November Issue 2017

By | Newsliners | Published 7 years ago

An auditorium jam-packed with an appreciative crowd of Karachi’s upper crust got the rare opportunity to listen to the now world famous Sachal Orchestra at a fund-raiser for  Developments in Literacy (DIL).

The Sachal Orchestra is the brainchild of Izzat Majeed, a Pakistani-born philanthropist from London, with a passion for traditional music. In an attempt to revive traditional music, Majeed established a recording studio, the Sachal Studio, in 2007. The studio introduced traditional music from Pakistan to the world stage, and provided a much-needed means of livelihood to talented Master musicians who were wasting away in poverty with the decline of the film industry.

At their Karachi concert, the Masters played a mix of local traditional tunes like ‘Nehar wala pull’, ‘Tere Ishq Nachaya,’ as well as famous internationals like ‘Take Five,’ ‘Pink Panther,’ ‘Some Enchanted Evening.’ The last three performances, ‘Lahore Jazz,’ composed by Izzat Majeed, ‘Taxali Gate’ by Nijat Ali and Brubeck’s ‘Take Five’ got enthusiastically applauded by Karachi’s elite audience. The great maestros on stage included Ballu Khan on the tabla, Nafees Ahmed Khan on sitar, Baqar Abbas on flute, and a host of accomplished musicians playing the violin, cello, keyboard, guitar and sarangi — beautifully conducted by Nijat Ali.  These great musicians were an integral part of the film industry during the Lollywood era.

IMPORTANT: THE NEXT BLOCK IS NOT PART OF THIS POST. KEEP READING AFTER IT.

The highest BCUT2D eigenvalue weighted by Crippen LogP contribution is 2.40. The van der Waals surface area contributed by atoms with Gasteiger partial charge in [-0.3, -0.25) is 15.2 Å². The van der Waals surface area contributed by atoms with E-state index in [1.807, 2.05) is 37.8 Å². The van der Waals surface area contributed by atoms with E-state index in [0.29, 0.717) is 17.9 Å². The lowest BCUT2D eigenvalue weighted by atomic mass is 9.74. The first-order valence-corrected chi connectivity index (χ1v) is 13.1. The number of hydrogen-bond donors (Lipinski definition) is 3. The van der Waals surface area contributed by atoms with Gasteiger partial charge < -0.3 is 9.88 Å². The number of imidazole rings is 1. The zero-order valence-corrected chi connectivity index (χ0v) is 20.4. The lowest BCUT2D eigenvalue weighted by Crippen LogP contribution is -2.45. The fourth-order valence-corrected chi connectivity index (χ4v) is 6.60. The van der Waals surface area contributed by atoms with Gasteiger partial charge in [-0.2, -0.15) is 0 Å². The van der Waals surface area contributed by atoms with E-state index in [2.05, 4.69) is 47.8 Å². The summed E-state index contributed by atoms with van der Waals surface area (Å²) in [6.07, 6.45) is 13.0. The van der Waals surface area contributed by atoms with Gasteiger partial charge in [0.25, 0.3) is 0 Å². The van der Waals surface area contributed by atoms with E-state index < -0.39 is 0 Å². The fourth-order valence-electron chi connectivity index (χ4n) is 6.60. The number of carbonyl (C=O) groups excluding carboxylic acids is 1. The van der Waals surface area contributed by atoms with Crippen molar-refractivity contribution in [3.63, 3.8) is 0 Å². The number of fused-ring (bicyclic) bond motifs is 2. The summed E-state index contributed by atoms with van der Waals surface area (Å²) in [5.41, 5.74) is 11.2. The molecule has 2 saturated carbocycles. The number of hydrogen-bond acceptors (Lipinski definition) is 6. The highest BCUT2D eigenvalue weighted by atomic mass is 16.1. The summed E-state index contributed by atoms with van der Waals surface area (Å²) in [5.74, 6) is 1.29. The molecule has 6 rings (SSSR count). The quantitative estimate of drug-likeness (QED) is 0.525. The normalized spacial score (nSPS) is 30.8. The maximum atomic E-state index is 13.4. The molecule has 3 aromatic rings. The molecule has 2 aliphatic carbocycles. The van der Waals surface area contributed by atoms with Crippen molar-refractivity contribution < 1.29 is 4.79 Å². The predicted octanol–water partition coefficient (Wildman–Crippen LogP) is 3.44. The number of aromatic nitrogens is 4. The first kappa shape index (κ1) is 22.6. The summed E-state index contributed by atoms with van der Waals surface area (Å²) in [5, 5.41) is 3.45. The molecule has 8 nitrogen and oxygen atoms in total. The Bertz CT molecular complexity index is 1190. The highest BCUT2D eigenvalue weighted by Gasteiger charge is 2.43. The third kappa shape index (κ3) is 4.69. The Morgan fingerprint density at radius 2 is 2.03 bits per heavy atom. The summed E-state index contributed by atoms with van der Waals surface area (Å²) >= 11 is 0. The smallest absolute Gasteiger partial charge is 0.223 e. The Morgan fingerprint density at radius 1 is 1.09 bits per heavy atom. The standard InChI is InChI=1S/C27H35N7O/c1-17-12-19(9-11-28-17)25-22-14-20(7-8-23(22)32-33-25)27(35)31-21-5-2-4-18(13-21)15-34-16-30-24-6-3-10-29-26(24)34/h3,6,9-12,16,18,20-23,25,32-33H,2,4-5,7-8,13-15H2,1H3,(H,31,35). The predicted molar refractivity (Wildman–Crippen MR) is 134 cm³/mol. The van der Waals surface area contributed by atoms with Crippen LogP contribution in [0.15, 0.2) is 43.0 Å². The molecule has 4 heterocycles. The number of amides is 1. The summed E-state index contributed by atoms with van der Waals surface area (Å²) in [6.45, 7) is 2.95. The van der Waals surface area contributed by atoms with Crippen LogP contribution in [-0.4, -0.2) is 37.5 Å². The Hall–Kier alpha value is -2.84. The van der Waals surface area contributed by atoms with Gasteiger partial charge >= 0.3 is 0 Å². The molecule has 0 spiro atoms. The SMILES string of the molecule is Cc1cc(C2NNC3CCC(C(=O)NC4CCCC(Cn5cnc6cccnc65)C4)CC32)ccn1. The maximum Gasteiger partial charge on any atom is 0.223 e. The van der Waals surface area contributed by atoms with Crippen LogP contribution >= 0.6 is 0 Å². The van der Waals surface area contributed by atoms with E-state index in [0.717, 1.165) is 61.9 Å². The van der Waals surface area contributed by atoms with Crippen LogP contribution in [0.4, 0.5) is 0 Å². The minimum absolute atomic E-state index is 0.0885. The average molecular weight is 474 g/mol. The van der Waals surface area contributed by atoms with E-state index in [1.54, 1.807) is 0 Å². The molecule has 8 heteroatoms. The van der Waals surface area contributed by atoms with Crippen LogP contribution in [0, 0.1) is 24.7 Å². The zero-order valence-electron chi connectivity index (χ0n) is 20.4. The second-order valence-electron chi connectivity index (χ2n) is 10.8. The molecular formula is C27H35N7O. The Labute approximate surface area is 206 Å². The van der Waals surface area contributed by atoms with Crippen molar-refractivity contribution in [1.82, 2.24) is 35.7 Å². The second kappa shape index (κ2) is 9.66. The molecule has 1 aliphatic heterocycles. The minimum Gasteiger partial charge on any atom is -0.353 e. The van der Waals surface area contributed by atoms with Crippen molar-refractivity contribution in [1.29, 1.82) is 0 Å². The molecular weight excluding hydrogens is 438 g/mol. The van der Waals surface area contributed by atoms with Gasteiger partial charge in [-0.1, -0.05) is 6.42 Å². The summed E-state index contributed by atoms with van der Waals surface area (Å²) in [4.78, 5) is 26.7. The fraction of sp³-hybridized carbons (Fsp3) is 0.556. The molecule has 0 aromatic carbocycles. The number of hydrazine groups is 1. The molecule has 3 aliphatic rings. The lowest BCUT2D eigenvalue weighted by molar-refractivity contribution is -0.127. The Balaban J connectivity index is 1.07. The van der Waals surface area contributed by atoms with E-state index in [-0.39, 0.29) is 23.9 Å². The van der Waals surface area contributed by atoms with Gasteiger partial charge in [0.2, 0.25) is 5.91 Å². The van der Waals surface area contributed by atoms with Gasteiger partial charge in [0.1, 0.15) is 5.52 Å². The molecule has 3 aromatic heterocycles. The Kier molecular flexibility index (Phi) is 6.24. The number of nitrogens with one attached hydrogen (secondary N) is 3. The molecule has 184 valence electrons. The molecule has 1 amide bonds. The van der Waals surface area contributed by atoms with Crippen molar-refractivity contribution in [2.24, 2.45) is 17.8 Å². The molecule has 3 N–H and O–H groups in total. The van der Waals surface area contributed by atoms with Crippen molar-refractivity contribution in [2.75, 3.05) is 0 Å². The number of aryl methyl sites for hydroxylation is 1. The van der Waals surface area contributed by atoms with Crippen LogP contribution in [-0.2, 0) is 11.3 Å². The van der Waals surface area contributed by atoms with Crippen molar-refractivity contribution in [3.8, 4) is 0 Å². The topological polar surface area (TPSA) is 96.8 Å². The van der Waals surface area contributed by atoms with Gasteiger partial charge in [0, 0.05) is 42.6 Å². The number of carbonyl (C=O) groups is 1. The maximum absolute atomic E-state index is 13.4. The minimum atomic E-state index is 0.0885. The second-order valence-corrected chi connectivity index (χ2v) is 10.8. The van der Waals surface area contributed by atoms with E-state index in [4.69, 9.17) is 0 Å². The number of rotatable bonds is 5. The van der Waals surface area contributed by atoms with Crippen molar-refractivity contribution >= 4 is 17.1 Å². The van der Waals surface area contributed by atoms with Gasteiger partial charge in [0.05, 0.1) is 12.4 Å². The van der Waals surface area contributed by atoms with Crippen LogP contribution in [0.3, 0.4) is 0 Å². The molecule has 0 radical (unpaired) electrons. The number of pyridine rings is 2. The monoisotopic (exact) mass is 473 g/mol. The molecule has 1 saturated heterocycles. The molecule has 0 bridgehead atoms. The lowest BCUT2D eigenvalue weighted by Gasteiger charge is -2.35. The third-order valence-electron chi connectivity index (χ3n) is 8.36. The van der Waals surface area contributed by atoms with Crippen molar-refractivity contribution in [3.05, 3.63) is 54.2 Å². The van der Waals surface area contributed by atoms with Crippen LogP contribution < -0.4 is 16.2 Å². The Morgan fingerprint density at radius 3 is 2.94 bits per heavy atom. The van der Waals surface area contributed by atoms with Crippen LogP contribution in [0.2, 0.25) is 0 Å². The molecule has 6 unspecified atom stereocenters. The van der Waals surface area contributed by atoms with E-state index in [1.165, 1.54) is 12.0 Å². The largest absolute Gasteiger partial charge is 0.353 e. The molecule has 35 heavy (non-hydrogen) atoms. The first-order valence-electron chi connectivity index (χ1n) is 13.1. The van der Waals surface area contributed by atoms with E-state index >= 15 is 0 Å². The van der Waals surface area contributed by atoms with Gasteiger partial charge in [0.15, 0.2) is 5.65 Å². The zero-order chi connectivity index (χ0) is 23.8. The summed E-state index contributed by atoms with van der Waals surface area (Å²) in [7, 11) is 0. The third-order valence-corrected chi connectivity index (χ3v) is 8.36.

Majeed started experimenting with Jazz Fusion in 2009 and teamed up with music producer Mushtaq Soofi. His ensemble’s performance of Dave Brubeck’s famous ‘Take Five,’ blended with sitar, tabla and other instruments, went viral online and hit the top Jazz Charts …and so was born the Sachal Studio Orchestra.   

The Sachal Orchestra have since held many international concerts, in Japan, Canada and the United States, including the UN, for Pakistan’s 70-year celebration. The response has always been joyous and enthusiastic. It was after receiving rave reviews worldwide that Sachal began concerts in Pakistan.

The evening was enthralling, the musicians inspiring, the audience appreciative — and all for a good cause. The stage could have done with better lighting though and keeping the local audience in mind, some memorable Lollywood favorites could have been added to the music fusion.